5. What is an annual maintenance fee? An annual maintenance fee is split between all syndicate members and is put into an account annually in order to cover the expenses related to the horse. You need to determine this fee and discuss it with potential owners so that they understand their annual financial obligation, in addition to their one-time ownership interest purchase payment.

You can also suggest that the annual maintenance fee payment may be tax deductible for individual owners if their payment is made through one of two available 501(c)(3) organizations, such as the American Horse Trials Foundation or Southern California Equestrian Sports provided for this purpose.

6. What do I need to do in regards to legalities for my syndicate? You should always have a contract drawn up by an experienced equine attorney to be signed by each syndicate member. This is incredibly important to protect both you and your syndicate members.

7. How should I approach people about joining a syndicate? This should be determined on a case-by-case basis, but you should be prepared to answer any potential questions they may have about the opportunity; why they should support you or join in on your syndicate; and how things such as annual maintenance fees, event passes and other items will be handled. The Operating Agreement will answer these questions, and the equine attorney can assist with summarizing these points.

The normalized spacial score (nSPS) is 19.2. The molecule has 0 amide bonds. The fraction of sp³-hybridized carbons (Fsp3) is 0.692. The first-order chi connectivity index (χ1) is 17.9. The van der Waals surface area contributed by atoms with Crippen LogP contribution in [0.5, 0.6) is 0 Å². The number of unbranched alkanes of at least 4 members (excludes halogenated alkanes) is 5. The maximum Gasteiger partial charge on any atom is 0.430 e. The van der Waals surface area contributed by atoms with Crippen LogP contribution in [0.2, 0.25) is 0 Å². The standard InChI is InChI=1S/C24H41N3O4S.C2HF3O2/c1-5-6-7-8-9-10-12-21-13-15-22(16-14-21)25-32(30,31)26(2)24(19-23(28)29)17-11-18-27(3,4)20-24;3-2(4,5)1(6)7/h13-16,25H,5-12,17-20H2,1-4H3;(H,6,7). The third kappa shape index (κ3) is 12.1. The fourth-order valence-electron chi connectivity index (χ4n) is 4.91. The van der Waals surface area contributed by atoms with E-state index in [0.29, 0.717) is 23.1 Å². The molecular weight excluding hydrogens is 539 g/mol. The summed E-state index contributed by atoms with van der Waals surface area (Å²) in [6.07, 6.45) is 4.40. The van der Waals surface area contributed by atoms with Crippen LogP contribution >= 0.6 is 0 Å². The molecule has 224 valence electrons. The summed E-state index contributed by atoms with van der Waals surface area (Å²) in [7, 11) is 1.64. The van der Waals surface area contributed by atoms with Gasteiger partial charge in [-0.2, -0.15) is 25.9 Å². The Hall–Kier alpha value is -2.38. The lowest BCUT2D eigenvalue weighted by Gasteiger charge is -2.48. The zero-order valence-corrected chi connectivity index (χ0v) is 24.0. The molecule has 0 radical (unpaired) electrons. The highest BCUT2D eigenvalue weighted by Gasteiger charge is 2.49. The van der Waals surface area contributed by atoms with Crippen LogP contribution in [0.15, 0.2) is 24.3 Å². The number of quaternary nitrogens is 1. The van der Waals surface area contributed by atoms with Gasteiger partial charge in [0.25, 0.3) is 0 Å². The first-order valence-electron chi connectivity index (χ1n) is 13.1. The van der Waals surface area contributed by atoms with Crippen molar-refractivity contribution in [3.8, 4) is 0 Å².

8. What should I be doing to maintain my syndicate? You need to be sure you are regularly updating all syndicate owners about your horse and including them on exciting things that are taking place. You should also remind your owners about annual maintenance fees and making sure they feel involved so that they have a positive experience as a syndicate owner. Additionally, you need to work with your accountant to be sure the LLC is filing the required returns and providing your owners with the required tax documents.

9. What happens if I don’t sell all the shares in my syndicate? As the syndicate is an LLC, ownership of the entire company has to be accounted for by assigning 100 percent of the ownership interests. If not all the ownership interests are sold, the previous owner of the horse who is selling it to the syndicate (or you, as the Manager) can hold that unaccounted-for ownership until it is sold to a new member. When new owners are found, the person who has the additional available interests will assign those interests to the interested new owner. The equine attorney can assist with documenting the ownership transfer. 

10. What financial documents should I be giving my syndicate members annually? The Operating Agreement may require that you provide regular budgeting reports and other accounting of the company finances from time to time. Work with your accountant to understand the financial documents required to provide your syndicate owners each year.